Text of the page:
The Making of a Windscreen
You know that your windscreen is on the front of your car to block the wind, hence the name “wind screen,” but it also protects you and your passengers from dirt and debris. Can you imagine how much dirt and how many bugs you would get hit with if you did not have a windscreen? Even when you drive with the top down on your convertible you have a windscreen to stop these things from getting to you. You would not even be able to keep your eyes open because of all the wind and other things that would get in your eyes. You could drive with goggles on, but you would still get hit with dirt and bugs, and what if it is raining? No, you definitely need your windscreen.
It also protects you and your passengers from being crushed in the event of a rollover in an accident. The roof would cave in without the windscreen keeping it sturdy, crushing you and whoever else is in the car. Have you ever wondered how the windscreen does all this if it is just a big piece of glass? You know glass is not that strong because it breaks if you drop it or if something hits it, so how does the windscreen stay together and hold up the roof of the car in a rollover accident? You have to know how they make a windscreen to understand that. At Car Windscreen London, we want you to be knowledgeable about these things because the more you know about your vehicle the better.
Here is how the windscreen is made:
Floating the Glass
The first step in making the windscreen is to mix water with the glass ingredients in a refractory tank where they are melted together at incredibly hot temperatures. This mixture is then put into the float tank where there is a thin layer of melted tin to float it on so it forms into one big sheet of glass.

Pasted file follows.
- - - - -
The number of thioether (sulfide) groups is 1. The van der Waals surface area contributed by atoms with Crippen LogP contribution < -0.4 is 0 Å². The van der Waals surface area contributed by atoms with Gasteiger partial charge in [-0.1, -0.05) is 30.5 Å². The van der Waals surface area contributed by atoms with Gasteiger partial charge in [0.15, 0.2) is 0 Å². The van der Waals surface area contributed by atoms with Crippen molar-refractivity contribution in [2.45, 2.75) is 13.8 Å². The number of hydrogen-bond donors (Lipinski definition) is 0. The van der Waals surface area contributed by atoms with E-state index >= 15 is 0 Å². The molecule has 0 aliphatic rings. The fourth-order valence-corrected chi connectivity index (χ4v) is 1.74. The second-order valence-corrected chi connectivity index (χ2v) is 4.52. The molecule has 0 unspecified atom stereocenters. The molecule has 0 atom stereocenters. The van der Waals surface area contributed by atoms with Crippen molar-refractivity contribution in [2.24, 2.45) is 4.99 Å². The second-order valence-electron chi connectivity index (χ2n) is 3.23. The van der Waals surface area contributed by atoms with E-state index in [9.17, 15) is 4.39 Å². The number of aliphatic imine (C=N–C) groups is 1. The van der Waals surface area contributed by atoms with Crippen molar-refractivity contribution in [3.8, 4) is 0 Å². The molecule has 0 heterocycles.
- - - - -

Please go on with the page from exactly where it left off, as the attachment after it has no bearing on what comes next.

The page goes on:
The long sheet of glass is then rolled into a special furnace, called a Lehr, where the glass is cooled very slowly so it does not crack or get any blemishes. They call this process annealing, which increases its strength but makes it easier to work with without breaking it.
From the Lehr, the glass gets placed in a cutting area where it will be cut. A cutting tool made from a diamond material called a scribe, is then used to cut the glass to the right size. Then it is moved into the mold to be shaped.
Forming the Shape and Tempering
After it is cut, the glass must be curved into the exact shape for the vehicle make and model it will be installed into. In the mold, the glass is heated again until it is soft enough to work with but not melted. It is cooled quickly by shooting cold air jets at it so it hardens, which makes it stronger. This process is called tempering.
Sandwiching the PVB
Once the glass is formed, they put Poly-Vinyl Butyral (PVB) between two identical pieces and heat it up in an autoclave where it is pressed between two large rollers. This makes the PVB see-through and fuses the three pieces into one large piece, which is now a windscreen.
Manufacturer Certified Windscreen
Since each windscreen is unique to its vehicle, it is always important to be sure the shop you go to is using the manufacturer certified windscreen for your car when getting a windscreen replacement. Here at Car Windscreen London we always use windscreens that are certified by the manufacturer so you can be sure your windscreen will fit exactly as it did when it came off the showroom floor. Give us a call today at 0754 037 6056 and we will come to you and give you a free estimate.